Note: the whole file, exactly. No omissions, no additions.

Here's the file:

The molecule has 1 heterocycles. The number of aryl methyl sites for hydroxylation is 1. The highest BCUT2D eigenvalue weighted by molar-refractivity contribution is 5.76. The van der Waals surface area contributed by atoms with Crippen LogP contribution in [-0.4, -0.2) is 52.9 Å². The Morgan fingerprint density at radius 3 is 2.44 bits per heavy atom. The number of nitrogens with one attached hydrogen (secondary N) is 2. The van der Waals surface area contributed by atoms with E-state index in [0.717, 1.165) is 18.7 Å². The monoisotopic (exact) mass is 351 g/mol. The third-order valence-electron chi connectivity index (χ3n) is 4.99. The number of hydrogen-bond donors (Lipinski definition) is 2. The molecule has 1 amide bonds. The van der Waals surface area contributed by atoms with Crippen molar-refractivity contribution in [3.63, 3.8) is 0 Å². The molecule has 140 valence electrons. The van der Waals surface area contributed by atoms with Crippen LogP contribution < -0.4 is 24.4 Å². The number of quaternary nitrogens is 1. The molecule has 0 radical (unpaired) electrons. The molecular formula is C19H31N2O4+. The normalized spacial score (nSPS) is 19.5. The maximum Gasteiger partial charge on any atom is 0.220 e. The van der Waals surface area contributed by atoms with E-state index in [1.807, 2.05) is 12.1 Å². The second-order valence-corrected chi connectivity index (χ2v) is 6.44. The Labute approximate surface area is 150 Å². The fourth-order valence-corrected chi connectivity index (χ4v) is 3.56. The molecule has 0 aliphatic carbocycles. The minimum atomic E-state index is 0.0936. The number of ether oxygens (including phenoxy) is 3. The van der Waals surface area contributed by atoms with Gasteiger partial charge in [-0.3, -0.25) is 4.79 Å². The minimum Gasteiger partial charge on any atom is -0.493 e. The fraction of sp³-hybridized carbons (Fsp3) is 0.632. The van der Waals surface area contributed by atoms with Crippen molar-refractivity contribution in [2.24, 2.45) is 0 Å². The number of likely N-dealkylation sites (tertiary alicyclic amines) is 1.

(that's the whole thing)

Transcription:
The molecule has 1 heterocycles. The number of aryl methyl sites for hydroxylation is 1. The highest BCUT2D eigenvalue weighted by molar-refractivity contribution is 5.76. The van der Waals surface area contributed by atoms with Crippen LogP contribution in [-0.4, -0.2) is 52.9 Å². The Morgan fingerprint density at radius 3 is 2.44 bits per heavy atom. The number of nitrogens with one attached hydrogen (secondary N) is 2. The van der Waals surface area contributed by atoms with E-state index in [0.717, 1.165) is 18.7 Å². The monoisotopic (exact) mass is 351 g/mol. The third-order valence-electron chi connectivity index (χ3n) is 4.99. The number of hydrogen-bond donors (Lipinski definition) is 2. The molecule has 1 amide bonds. The van der Waals surface area contributed by atoms with Crippen molar-refractivity contribution in [3.63, 3.8) is 0 Å². The molecule has 140 valence electrons. The van der Waals surface area contributed by atoms with Crippen LogP contribution < -0.4 is 24.4 Å². The number of quaternary nitrogens is 1. The molecule has 0 radical (unpaired) electrons. The molecular formula is C19H31N2O4+. The normalized spacial score (nSPS) is 19.5. The maximum Gasteiger partial charge on any atom is 0.220 e. The van der Waals surface area contributed by atoms with E-state index in [1.807, 2.05) is 12.1 Å². The second-order valence-corrected chi connectivity index (χ2v) is 6.44. The Labute approximate surface area is 150 Å². The fourth-order valence-corrected chi connectivity index (χ4v) is 3.56. The molecule has 0 aliphatic carbocycles. The minimum atomic E-state index is 0.0936. The number of ether oxygens (including phenoxy) is 3. The van der Waals surface area contributed by atoms with Gasteiger partial charge in [-0.3, -0.25) is 4.79 Å². The minimum Gasteiger partial charge on any atom is -0.493 e. The fraction of sp³-hybridized carbons (Fsp3) is 0.632. The van der Waals surface area contributed by atoms with Crippen molar-refractivity contribution in [2.24, 2.45) is 0 Å². The number of likely N-dealkylation sites (tertiary alicyclic amines) is 1.